Just as Black cuisine is American cuisine, soul food will always be American food. Originating in the South, soul food emerged from the culinary traditions of enslaved peoples in the South, which were largely based on West African and indigenous cooking traditions.
Though the term soul food materialized in the 1960s alongside the Civil Rights movement, the legacy of soul food has come to define a lot of what’s considered the food of the American South — dishes like fried chicken, black-eyed peas, macaroni and cheese, cornbread, and sweet potato pie.
In Houston, where Black Americans make up nearly 23 percent of Houston’s population, these dishes shine. From music to art, and yes, to soul food, the impact of Black Americans on Texas’ Space City is palpable. Soul food highlights some of the culinary ingenuity and cultural history that defines Black America, all while providing the comfort and flavor so deeply desired by Southerners.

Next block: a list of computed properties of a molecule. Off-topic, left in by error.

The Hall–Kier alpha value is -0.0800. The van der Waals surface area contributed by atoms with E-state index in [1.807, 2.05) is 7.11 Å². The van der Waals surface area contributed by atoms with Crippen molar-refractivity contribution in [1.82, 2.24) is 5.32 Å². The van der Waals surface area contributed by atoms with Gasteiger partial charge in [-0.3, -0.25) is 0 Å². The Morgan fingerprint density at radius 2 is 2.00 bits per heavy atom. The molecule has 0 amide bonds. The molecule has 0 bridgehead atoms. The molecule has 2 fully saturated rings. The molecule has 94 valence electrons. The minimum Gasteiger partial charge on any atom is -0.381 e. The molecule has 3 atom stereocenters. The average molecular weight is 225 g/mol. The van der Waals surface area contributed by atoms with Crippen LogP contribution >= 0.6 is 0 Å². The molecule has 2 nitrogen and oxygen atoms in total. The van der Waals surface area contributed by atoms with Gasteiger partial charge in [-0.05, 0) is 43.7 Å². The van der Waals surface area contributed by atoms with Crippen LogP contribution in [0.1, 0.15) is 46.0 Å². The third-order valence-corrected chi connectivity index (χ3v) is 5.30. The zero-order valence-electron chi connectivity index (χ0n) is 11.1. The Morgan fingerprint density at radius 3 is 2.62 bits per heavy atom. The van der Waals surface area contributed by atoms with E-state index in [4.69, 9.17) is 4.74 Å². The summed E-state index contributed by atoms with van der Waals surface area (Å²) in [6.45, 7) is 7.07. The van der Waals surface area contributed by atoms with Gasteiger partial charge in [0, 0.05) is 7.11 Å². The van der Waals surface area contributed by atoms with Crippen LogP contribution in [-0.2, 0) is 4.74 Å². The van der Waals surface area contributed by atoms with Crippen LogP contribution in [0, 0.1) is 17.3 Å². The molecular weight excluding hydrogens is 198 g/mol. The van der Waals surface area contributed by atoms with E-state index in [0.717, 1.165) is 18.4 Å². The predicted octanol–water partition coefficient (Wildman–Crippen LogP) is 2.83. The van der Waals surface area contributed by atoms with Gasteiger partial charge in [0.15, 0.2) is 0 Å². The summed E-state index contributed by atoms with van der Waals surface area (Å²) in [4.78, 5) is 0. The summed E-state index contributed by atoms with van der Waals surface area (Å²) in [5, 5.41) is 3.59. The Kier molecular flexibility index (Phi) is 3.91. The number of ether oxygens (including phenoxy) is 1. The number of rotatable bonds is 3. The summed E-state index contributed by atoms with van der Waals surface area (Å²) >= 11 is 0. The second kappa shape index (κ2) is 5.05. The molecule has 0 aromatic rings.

Use this map as a guide to the city’s essential Soul Food restaurants, from longstanding favorites to newcomers that are doing the classics up right.Read More